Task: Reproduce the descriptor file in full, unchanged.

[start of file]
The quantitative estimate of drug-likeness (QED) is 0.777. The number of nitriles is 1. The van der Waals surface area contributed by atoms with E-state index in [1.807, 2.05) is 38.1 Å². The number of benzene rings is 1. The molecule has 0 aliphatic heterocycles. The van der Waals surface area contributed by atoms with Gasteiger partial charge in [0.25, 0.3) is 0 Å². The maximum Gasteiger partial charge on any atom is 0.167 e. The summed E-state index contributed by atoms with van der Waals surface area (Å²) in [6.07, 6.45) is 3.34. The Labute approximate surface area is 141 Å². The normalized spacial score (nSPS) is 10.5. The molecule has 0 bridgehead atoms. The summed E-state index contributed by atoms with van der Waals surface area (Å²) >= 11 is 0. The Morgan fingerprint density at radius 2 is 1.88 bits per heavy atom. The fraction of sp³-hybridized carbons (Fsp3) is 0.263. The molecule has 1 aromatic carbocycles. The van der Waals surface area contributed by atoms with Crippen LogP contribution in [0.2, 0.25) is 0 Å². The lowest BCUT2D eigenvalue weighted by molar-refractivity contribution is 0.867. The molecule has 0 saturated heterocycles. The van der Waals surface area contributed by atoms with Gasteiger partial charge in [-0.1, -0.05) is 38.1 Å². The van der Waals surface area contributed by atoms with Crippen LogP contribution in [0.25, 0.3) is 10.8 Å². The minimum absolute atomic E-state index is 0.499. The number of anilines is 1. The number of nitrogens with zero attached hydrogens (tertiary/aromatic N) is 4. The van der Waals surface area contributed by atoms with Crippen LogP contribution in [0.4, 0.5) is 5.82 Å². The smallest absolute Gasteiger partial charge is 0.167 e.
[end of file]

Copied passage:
The quantitative estimate of drug-likeness (QED) is 0.777. The number of nitriles is 1. The van der Waals surface area contributed by atoms with E-state index in [1.807, 2.05) is 38.1 Å². The number of benzene rings is 1. The molecule has 0 aliphatic heterocycles. The van der Waals surface area contributed by atoms with Gasteiger partial charge in [0.25, 0.3) is 0 Å². The maximum Gasteiger partial charge on any atom is 0.167 e. The summed E-state index contributed by atoms with van der Waals surface area (Å²) in [6.07, 6.45) is 3.34. The Labute approximate surface area is 141 Å². The normalized spacial score (nSPS) is 10.5. The molecule has 0 bridgehead atoms. The summed E-state index contributed by atoms with van der Waals surface area (Å²) >= 11 is 0. The Morgan fingerprint density at radius 2 is 1.88 bits per heavy atom. The fraction of sp³-hybridized carbons (Fsp3) is 0.263. The molecule has 1 aromatic carbocycles. The van der Waals surface area contributed by atoms with Crippen LogP contribution in [0.2, 0.25) is 0 Å². The lowest BCUT2D eigenvalue weighted by molar-refractivity contribution is 0.867. The molecule has 0 saturated heterocycles. The van der Waals surface area contributed by atoms with Gasteiger partial charge in [-0.1, -0.05) is 38.1 Å². The van der Waals surface area contributed by atoms with Crippen LogP contribution in [0.25, 0.3) is 10.8 Å². The minimum absolute atomic E-state index is 0.499. The number of anilines is 1. The number of nitrogens with zero attached hydrogens (tertiary/aromatic N) is 4. The van der Waals surface area contributed by atoms with Crippen LogP contribution in [0.4, 0.5) is 5.82 Å². The smallest absolute Gasteiger partial charge is 0.167 e.